ESPN launched "A Short Time Ago," the latest TV ad for the network's "It's not crazy, it's sports" brand campaign. The campaign exposes strange occurrences taking place in the sports world. Of course, these events are only strange to non-sports fans. In "A Short Time Ago," viewers learn about students at theUniversity of Mississippi who recently tried to elect Admiral Ackbar, a Supreme Commander of the Rebel Alliance Fleet in "Star Wars," as their on-field mascot. Crazy but true. The university hasn't had an on-field mascot since 2003, and, sadly, Ackbar won't be the one. LucasFilm informed Ole Miss that Ackbar is busy "fighting evil forces in another galaxy." Watch it here. Earlier ads included footage of Apollo 14 astronauts in 1971 playing golf on the moon. I especially loved the Chi-Chi Rodriguez shout-out at the close of "Miles and Miles." See it here. "Hauler Race" pays homage to "Smokey and the Bandit," with a race between big-rig trucks hauling NASCAR vehicles. Watch it here. In "Jocks," baseball stats make everyone a bit nerdy, jocks included. The school math nerds take note. See it here. Wieden+Kennedy New York created the campaign.
The Royal Bank of Canada is sponsoring this year's Toronto International Film Festival, running through Sept. 19. Three TV spots promote the festival's theme to "see something original." In "Western," a boy watches a cowboy ride off into the sunset. The second, more original, take features the boy saying goodbye to a Centaur. See it here. A young woman brushes her teeth during a thunderstorm, and then sees a man with a scarred face and a hook for a hand in "Mirror." In the second half, we find the hooked man is brushing his teeth and being reminded by his girlfriend to clean his hook. Watch it here. Two men working in a golf store need "$50,000" and fast. They can either enter a golf tournament that day or use their golf clubs to beat a man covered head-to-toe in $100 bills. See it here. BBDO Toronto created the campaign, directed by Scott Corbett of Holiday Films.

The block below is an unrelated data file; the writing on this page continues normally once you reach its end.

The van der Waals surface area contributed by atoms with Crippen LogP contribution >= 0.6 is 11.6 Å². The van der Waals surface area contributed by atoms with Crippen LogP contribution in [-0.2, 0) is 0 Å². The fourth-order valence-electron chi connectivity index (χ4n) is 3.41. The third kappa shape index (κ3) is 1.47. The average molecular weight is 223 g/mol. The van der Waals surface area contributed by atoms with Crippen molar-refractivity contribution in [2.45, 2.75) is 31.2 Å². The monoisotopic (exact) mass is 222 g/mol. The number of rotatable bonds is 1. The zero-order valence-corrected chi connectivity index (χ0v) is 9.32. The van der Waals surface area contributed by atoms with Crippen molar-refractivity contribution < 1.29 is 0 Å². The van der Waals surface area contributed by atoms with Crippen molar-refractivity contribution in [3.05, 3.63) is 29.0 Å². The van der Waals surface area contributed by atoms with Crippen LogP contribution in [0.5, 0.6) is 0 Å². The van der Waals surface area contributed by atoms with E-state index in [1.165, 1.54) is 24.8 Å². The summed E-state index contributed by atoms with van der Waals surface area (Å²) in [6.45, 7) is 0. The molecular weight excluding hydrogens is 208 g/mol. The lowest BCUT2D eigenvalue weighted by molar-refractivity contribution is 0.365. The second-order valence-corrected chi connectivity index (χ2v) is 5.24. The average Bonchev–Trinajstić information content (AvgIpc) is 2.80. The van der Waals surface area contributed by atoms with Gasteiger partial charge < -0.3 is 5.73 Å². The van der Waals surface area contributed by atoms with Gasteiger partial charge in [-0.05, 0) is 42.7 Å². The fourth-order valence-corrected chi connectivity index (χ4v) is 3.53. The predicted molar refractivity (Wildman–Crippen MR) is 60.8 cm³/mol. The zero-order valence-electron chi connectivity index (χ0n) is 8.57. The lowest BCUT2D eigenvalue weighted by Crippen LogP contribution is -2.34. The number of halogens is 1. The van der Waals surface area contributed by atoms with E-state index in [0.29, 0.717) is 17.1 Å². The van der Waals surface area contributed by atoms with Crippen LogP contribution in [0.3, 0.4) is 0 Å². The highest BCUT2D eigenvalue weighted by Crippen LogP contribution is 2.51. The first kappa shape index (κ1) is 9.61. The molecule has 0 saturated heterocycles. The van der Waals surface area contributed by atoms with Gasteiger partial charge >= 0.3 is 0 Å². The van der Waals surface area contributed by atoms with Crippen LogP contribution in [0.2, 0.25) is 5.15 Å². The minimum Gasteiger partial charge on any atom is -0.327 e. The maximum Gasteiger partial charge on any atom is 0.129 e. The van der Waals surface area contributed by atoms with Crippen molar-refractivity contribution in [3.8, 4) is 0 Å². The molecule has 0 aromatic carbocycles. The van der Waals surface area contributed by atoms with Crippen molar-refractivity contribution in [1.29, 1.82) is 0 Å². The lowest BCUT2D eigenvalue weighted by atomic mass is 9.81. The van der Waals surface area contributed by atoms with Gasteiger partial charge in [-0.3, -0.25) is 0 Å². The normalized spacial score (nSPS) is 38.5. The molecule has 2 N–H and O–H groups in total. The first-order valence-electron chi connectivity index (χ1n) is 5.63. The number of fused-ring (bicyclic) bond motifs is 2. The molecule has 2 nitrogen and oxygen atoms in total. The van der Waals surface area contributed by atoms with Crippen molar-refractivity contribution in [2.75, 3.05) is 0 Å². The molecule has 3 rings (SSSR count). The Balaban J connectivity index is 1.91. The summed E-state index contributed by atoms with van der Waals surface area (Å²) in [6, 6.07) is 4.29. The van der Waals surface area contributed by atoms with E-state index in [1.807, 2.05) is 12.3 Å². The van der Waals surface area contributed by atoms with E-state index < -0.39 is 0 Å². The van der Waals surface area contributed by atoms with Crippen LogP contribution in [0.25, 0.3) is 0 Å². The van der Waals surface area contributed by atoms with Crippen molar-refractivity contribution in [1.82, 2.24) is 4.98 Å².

What did Saturn ever do to you, Ray Lewis? Old Spice launched its latest TV and print campaign, starring NFL linebacker Ray Lewis. While Isaiah Mustafa was smooth and spoke to the ladies -- check out his video to me here -- Ray Lewis is hard, angry and clearly speaking to men. I miss my gentle Isaiah.In the ad, seen here, Lewis is covered in bubbles, has no time to play fantasy football, but has time to wear Swagger and hop on a raven, whose black eyes become lasers that destroy Saturn. Lewis plays for the Baltimore Ravens, for all you non-football fans. Print ads, seen here, here, and here, show Lewis releasing his rage... and still covered in bubbles. Wieden+Kennedy Portland created the campaign.
Google has yet to disappoint me with its online videos. The company previously told stories of love, having a baby and sibling rivalry. This time around, the brand uses Bob Dylan's song "Subterranean Homesick Blues" to promote Google Instant, its real-time, predictive search results. As Dylan sings, Google Instant demonstrates how quickly search results appear. A user types "Subterranean Homesick Blues" lyrics and Google Instant finishes his search query. Watch the ad here, created by Google Creative Lab and Johannes Leonardo.